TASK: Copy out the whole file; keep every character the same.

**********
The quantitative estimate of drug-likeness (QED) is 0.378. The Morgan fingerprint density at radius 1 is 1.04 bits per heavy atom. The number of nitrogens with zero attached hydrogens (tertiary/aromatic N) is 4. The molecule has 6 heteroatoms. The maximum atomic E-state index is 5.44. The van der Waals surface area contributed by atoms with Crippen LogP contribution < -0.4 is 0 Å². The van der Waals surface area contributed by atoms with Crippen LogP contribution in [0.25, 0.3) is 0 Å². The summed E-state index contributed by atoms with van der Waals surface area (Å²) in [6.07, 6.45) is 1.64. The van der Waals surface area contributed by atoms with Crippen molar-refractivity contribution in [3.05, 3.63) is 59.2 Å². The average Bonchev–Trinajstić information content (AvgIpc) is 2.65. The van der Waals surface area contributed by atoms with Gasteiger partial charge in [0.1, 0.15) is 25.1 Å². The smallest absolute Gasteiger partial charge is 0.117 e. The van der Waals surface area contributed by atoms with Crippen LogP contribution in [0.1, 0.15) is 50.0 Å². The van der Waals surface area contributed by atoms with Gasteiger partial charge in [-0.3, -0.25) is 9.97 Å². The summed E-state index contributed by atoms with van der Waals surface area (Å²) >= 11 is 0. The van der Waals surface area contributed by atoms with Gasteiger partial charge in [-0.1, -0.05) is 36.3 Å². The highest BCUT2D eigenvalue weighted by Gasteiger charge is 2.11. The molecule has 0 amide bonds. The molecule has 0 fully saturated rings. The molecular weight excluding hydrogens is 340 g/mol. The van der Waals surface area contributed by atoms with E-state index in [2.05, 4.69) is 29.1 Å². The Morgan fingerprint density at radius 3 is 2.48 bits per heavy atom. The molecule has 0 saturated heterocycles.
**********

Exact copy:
The quantitative estimate of drug-likeness (QED) is 0.378. The Morgan fingerprint density at radius 1 is 1.04 bits per heavy atom. The number of nitrogens with zero attached hydrogens (tertiary/aromatic N) is 4. The molecule has 6 heteroatoms. The maximum atomic E-state index is 5.44. The van der Waals surface area contributed by atoms with Crippen LogP contribution < -0.4 is 0 Å². The van der Waals surface area contributed by atoms with Crippen LogP contribution in [0.25, 0.3) is 0 Å². The summed E-state index contributed by atoms with van der Waals surface area (Å²) in [6.07, 6.45) is 1.64. The van der Waals surface area contributed by atoms with Crippen molar-refractivity contribution in [3.05, 3.63) is 59.2 Å². The average Bonchev–Trinajstić information content (AvgIpc) is 2.65. The van der Waals surface area contributed by atoms with Gasteiger partial charge in [0.1, 0.15) is 25.1 Å². The smallest absolute Gasteiger partial charge is 0.117 e. The van der Waals surface area contributed by atoms with Crippen LogP contribution in [0.1, 0.15) is 50.0 Å². The van der Waals surface area contributed by atoms with Gasteiger partial charge in [-0.3, -0.25) is 9.97 Å². The summed E-state index contributed by atoms with van der Waals surface area (Å²) >= 11 is 0. The van der Waals surface area contributed by atoms with Gasteiger partial charge in [-0.1, -0.05) is 36.3 Å². The highest BCUT2D eigenvalue weighted by Gasteiger charge is 2.11. The molecule has 0 amide bonds. The molecule has 0 fully saturated rings. The molecular weight excluding hydrogens is 340 g/mol. The van der Waals surface area contributed by atoms with E-state index in [2.05, 4.69) is 29.1 Å². The Morgan fingerprint density at radius 3 is 2.48 bits per heavy atom. The molecule has 0 saturated heterocycles.